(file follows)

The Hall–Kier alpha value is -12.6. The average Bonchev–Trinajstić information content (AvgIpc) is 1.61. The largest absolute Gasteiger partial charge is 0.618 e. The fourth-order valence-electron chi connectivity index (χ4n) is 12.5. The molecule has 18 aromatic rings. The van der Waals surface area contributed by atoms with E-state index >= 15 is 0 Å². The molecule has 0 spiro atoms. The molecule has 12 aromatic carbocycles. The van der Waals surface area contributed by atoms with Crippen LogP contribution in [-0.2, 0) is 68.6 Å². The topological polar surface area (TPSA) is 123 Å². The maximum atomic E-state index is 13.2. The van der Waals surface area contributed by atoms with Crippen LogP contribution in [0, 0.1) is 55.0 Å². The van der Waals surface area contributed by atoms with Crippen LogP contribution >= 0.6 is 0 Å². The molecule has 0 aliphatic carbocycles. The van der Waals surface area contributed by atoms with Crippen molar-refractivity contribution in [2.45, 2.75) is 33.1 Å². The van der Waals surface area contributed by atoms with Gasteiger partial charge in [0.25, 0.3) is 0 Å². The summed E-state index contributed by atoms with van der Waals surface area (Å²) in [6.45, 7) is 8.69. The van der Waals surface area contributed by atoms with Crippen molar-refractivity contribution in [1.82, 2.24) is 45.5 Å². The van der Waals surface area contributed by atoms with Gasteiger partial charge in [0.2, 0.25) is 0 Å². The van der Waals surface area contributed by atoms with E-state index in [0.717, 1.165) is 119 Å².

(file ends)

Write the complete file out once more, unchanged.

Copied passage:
The Hall–Kier alpha value is -12.6. The average Bonchev–Trinajstić information content (AvgIpc) is 1.61. The largest absolute Gasteiger partial charge is 0.618 e. The fourth-order valence-electron chi connectivity index (χ4n) is 12.5. The molecule has 18 aromatic rings. The van der Waals surface area contributed by atoms with E-state index >= 15 is 0 Å². The molecule has 0 spiro atoms. The molecule has 12 aromatic carbocycles. The van der Waals surface area contributed by atoms with Crippen LogP contribution in [-0.2, 0) is 68.6 Å². The topological polar surface area (TPSA) is 123 Å². The maximum atomic E-state index is 13.2. The van der Waals surface area contributed by atoms with Crippen LogP contribution in [0, 0.1) is 55.0 Å². The van der Waals surface area contributed by atoms with Crippen LogP contribution >= 0.6 is 0 Å². The molecule has 0 aliphatic carbocycles. The van der Waals surface area contributed by atoms with Crippen molar-refractivity contribution in [2.45, 2.75) is 33.1 Å². The van der Waals surface area contributed by atoms with Gasteiger partial charge in [0.25, 0.3) is 0 Å². The summed E-state index contributed by atoms with van der Waals surface area (Å²) in [6.45, 7) is 8.69. The van der Waals surface area contributed by atoms with Crippen molar-refractivity contribution in [1.82, 2.24) is 45.5 Å². The van der Waals surface area contributed by atoms with Gasteiger partial charge in [0.2, 0.25) is 0 Å². The van der Waals surface area contributed by atoms with E-state index in [0.717, 1.165) is 119 Å².